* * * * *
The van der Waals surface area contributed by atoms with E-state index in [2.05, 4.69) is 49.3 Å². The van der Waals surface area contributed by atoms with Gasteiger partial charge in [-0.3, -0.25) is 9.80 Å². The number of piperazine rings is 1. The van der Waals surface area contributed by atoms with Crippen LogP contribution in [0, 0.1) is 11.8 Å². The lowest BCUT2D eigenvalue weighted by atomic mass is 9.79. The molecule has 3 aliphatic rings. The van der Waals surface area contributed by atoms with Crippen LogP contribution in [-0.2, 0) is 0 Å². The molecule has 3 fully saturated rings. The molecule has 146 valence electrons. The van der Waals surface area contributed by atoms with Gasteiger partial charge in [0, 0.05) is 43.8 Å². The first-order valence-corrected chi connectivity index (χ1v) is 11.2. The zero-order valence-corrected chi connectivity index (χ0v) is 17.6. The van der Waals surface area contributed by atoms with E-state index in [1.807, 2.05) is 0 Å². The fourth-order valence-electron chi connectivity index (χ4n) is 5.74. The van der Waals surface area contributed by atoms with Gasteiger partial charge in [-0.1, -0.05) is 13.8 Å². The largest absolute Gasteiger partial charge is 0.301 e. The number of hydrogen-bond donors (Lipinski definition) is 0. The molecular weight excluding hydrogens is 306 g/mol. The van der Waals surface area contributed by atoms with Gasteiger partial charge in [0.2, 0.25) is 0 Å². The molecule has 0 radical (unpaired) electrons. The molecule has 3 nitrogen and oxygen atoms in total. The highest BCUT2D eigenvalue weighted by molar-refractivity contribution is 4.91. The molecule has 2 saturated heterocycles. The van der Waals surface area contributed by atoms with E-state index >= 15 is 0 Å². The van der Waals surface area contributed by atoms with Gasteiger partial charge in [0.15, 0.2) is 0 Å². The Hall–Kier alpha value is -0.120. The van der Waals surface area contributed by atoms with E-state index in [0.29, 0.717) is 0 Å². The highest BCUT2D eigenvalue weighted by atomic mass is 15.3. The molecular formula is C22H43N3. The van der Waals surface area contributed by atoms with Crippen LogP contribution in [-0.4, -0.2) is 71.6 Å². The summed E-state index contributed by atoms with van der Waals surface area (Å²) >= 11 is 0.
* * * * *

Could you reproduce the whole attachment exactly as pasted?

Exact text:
The van der Waals surface area contributed by atoms with E-state index in [2.05, 4.69) is 49.3 Å². The van der Waals surface area contributed by atoms with Gasteiger partial charge in [-0.3, -0.25) is 9.80 Å². The number of piperazine rings is 1. The van der Waals surface area contributed by atoms with Crippen LogP contribution in [0, 0.1) is 11.8 Å². The lowest BCUT2D eigenvalue weighted by atomic mass is 9.79. The molecule has 3 aliphatic rings. The van der Waals surface area contributed by atoms with Crippen LogP contribution in [-0.2, 0) is 0 Å². The molecule has 3 fully saturated rings. The molecule has 146 valence electrons. The van der Waals surface area contributed by atoms with Gasteiger partial charge in [0, 0.05) is 43.8 Å². The first-order valence-corrected chi connectivity index (χ1v) is 11.2. The zero-order valence-corrected chi connectivity index (χ0v) is 17.6. The van der Waals surface area contributed by atoms with E-state index in [1.807, 2.05) is 0 Å². The fourth-order valence-electron chi connectivity index (χ4n) is 5.74. The van der Waals surface area contributed by atoms with Gasteiger partial charge in [-0.1, -0.05) is 13.8 Å². The largest absolute Gasteiger partial charge is 0.301 e. The number of hydrogen-bond donors (Lipinski definition) is 0. The molecular weight excluding hydrogens is 306 g/mol. The van der Waals surface area contributed by atoms with Gasteiger partial charge in [0.2, 0.25) is 0 Å². The molecule has 0 radical (unpaired) electrons. The molecule has 3 nitrogen and oxygen atoms in total. The highest BCUT2D eigenvalue weighted by molar-refractivity contribution is 4.91. The molecule has 2 saturated heterocycles. The van der Waals surface area contributed by atoms with E-state index >= 15 is 0 Å². The van der Waals surface area contributed by atoms with Gasteiger partial charge in [0.15, 0.2) is 0 Å². The Hall–Kier alpha value is -0.120. The van der Waals surface area contributed by atoms with E-state index in [0.29, 0.717) is 0 Å². The highest BCUT2D eigenvalue weighted by atomic mass is 15.3. The molecular formula is C22H43N3. The van der Waals surface area contributed by atoms with Crippen LogP contribution in [-0.4, -0.2) is 71.6 Å². The summed E-state index contributed by atoms with van der Waals surface area (Å²) >= 11 is 0.